Is Netflix building a ‘House of Cards’ in original programming?
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Netflix’s growth strategy may be built on a house of cards, literally.
In a shift, the home entertainment company is in advanced negotiations to acquire “House of Cards,” a political drama series starring and produced by Oscar-winner Kevin Spacey.
Should the deal close, it would represent Netflix’s first foray into original programming. The talks are already raising eyebrows in Hollywood and on Wall Street. Netflix has succeeded primarily as a distributor of previously released movies and television series and has more than 20 million subscribers. Now, instead of selling established content, it wants to get into the riskier game of hawking its own original fare.
If Netflix goes forward, it could be the most prominent test of whether a traditional multimillion-dollar star-laden show can succeed on an Internet platform where people watch when they please and may only learn about the show if a computer algorithm recommends it. Unlike traditional broadcast and cable networks, Netflix won’t be scheduling the show on a certain night and time or running ads to promote it.
“House of Cards,” a remake of a 1990 British miniseries, won’t come cheap. Netflix is in talks with independent producer company Media Rights Capital that call for the company to commit to 26 episodes of the show at a cost of tens of millions of dollars. Most striking is that as part of the deal being discussed, MRC would not have to make a test episode or pilot, according to people close to the talks.
That was enough to send Time Warner’s HBO running to the exits. The pay-TV channel had kicked the tires on ‘House of Cards,’ but going forward with no pilot was a deal killer, people familiar with the network’s thinking said.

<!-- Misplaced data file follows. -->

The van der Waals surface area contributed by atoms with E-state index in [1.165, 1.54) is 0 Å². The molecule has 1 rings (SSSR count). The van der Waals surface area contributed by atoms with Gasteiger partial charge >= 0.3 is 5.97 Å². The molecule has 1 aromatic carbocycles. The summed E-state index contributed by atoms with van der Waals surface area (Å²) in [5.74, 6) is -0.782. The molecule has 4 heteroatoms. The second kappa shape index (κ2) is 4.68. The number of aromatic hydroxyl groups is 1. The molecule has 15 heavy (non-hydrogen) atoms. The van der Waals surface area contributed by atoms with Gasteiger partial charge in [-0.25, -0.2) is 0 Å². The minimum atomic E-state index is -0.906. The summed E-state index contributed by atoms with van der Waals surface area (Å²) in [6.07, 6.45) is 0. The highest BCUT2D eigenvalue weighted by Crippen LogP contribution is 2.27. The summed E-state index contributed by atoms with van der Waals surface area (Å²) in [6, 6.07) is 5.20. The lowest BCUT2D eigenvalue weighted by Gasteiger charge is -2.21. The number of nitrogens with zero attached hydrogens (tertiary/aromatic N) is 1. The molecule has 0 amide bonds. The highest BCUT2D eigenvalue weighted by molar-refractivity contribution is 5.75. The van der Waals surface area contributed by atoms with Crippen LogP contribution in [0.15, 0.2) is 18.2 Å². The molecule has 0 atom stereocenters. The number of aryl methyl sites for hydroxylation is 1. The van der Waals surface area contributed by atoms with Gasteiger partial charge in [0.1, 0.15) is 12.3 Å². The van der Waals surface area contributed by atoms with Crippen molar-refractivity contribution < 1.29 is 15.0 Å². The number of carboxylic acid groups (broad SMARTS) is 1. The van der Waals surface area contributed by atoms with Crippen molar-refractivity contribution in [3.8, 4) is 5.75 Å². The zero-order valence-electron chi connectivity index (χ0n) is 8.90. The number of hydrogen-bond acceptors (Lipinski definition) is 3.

As recently as January, Netflix Chief Executive Reed Hastings indicated that original programming had little interest for the company. “We think that we’re better off letting other people take creative risks and get the rewards,’ he said on a conference call with analysts.
The change in direction for Netflix comes as it faces escalating costs to acquire content and hold onto the rights it currently has. The most significant challenge it faces, many analysts agree, will be renewing its pact with the pay-cable channel Starz, which gives it access to recent releases from Walt Disney Studios and Sony Pictures.
Janney Capital Markets analyst Tony Wible estimated that for Netflix to renew the agreement, which expires in early 2012, it would have to increase the amount it pays from approximately $30 million per year to $300 million.
Hollywood has a love-hate relationship with Netflix. On the one hand, Netflix has become a prominent buyer of Internet streaming rights, committing billions of dollars in recent multiyear deals with distributors Epix -- the cable network with rights to movies from Paramount Pictures, Lionsgate and Metro-Goldwyn-Mayer -- as well as with CBS Corp. and Relativity Media. Going into original programming could also mean a new buyer for content, which would also be good news for the studios.
On the other hand , Netflix has drawn the ire of some in entertainment industry who feel it is undermining traditional business models. Time Warner chief executive Jeff Bewkes, whose HBO is directly threatened by Netflix, has been particularly outspoken in his criticism of its business model.
“It’s hard to see how that kind of economics can fit into a service that charges $8 or $10 a month because the math doesn’t work,” he said, citing the lowest prices Netflix charges customers.
Some industry analysts fear that Netflix could be taking too big a gamble by swimming in unfamiliar waters.
‘They could be paying a very high price tag for content that does not find an audience,” said Laura Martin, an analyst with Needham & Co. “No way they will get access to a hit show unless it is by accident.’
“Netflix is used to paying for stuff that’s valued-based on how the market has already responded to it,” observed Wible. “In the world of production you increase the risk, but also the reward.”
Interestingly, a person close to the company said Netflix, unlike other programmers, is not interested in being involved in the creative process of making content, including casting and scripts. That is another alarm bell for some.
“If you bring a show to HBO you get people that have helped create hits and know what they’re doing,” Martin said. -- Ben Fritz and Joe Flint